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Feds demand VaxGen conduct more anthrax vaccine tests

Associated Press

SAN FRANCISCO - Struggling biotechnology company VaxGen Inc. said Wednesday that the federal government is demanding more human tests on a new anthrax vaccine, a costly requirement that imperils the company's existence and the $877.5 million government contract along with it.

The government ordered the additional tests "unilaterally," without formal negotiations and it doesn't intend to cover the extra costs, company executives said.

Further, the government will not pay VaxGen until it begins delivering the 75 million shots ordered under the 2004 contract.

The first shipments aren't expected until 2008 now and there's a concern the company will run out of money before then. The government is the company's only customer and VaxGen's will run out of cash by the end of the third quarter without new investments.

"This places a significant financial burden on the company," said VaxGen senior vice president James Panek, who runs the company's anthrax program. Company officials have called on government officials to rescind its new demands, but they said it appears VaxGen and the government are heading to court over the matter.

The contract was the first awarded under Project BioShield, a law President Bush signed in 2004 that promises $5.6 billion to develop remedies against bioweapons.

"The modification is an extension of time and effects no substantive changes to the contract work," said Noreen Hynes of the Department of Health and Human Services, which manages most Project Bioshield contracts. "Appropriate standards for demonstrating safety, efficacy, stability and manufacturing consistency were established in the November 2004 contract, and remain."

Hynes gave no reason for the delay and company officials said they didn't know why the government is demanding the new tests.

Troubles with the vaccine's potency last year caused an initial delivery delay, but company officials said Wednesday they were close to fixing those problems. Concerned analysts and investors fretted during a conference call with VaxGen officials Wednesday that the government was seeking to get out of the contract, a scenario company executives downplayed.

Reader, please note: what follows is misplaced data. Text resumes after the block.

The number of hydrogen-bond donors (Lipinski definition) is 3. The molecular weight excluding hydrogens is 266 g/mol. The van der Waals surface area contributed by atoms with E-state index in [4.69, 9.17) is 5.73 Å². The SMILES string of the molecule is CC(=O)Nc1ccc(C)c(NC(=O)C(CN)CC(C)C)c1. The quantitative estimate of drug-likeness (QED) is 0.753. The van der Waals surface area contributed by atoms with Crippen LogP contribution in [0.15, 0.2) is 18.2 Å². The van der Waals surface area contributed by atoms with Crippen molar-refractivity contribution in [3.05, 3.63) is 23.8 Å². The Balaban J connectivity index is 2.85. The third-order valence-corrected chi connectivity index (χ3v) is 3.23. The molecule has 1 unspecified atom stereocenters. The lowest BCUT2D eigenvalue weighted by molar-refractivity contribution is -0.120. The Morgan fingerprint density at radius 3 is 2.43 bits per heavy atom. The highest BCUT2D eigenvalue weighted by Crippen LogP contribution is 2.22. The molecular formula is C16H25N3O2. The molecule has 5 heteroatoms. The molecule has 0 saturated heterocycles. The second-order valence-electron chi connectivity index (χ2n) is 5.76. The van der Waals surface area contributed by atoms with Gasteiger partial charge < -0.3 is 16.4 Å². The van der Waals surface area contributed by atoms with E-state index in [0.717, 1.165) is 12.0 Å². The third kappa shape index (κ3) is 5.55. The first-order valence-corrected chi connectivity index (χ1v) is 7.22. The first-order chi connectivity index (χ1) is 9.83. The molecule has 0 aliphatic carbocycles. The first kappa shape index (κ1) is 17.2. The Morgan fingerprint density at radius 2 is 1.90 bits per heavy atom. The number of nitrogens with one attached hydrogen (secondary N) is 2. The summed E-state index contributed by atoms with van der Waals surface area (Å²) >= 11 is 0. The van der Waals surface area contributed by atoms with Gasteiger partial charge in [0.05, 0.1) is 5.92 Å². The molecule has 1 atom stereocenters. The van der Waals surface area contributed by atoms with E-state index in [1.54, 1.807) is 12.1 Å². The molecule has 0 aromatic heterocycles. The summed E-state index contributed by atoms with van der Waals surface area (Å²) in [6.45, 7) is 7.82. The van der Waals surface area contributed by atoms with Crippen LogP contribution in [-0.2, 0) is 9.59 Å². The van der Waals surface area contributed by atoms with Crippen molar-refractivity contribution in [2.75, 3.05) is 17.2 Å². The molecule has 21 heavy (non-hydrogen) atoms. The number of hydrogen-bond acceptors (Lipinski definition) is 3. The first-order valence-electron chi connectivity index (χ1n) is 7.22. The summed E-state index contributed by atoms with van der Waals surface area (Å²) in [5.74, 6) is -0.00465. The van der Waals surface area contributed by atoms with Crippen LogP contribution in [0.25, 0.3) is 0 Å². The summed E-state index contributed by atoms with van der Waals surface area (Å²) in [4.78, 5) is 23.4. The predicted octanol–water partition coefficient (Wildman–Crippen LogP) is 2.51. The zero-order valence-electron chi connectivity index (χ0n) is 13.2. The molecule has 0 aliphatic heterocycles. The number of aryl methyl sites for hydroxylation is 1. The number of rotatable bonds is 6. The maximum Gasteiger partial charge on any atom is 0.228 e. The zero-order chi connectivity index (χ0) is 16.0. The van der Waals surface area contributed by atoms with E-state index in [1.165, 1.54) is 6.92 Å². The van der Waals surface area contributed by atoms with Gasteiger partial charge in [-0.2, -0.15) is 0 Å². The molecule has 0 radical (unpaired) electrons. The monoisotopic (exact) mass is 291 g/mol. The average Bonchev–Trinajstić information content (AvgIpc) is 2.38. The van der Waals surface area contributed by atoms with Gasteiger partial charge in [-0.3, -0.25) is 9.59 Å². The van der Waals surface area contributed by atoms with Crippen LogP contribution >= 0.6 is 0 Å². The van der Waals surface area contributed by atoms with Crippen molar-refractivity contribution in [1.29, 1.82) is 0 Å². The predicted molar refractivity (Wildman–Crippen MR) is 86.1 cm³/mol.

"We see this as a contract dispute rather than a deterioration of the overall working relationship," Panek sad.

The company's stock plummeted 37 percent to $4.99 a share at the close of trading Wednesday on the "Pink Sheets" electronic bulletin board. The Nasdaq Stock Market kicked the company off its exchange in 2004 for failing to file timely financial reports.

Vaxgen in March was also warned by the Food and Drug Administrations that sales material handed out at a government biodefense research meeting last year contained "false and misleading statements" about the experimental vaccine and how it compared to competitor, BioPort Corp. of Lansing, Mich.

The company said it no longer distributes the offending pamphlet.

"Their financial footing hasn't been the greatest," said Sharon Seiler, an analyst for Punk, Ziegel & Co.

Seiler also said that changing the terms of the contract without consulting VaxGen could dissuade other companies from doing business with the government.

"If the government keeps moving the goal posts, then I can't imagine why anyone would want to do business with it," Seiler said.

The small biotechnology company, based in Brisbane, Calif., has tried to refashion itself as a biodefense specialist since its experimental AIDS vaccine flopped in 2003.

The company's vaccine is made by genetically engineering small bits of the anthrax virus to provoke an immune response. The vaccine requires each person to take three shots rather than the six shots required by an older vaccine.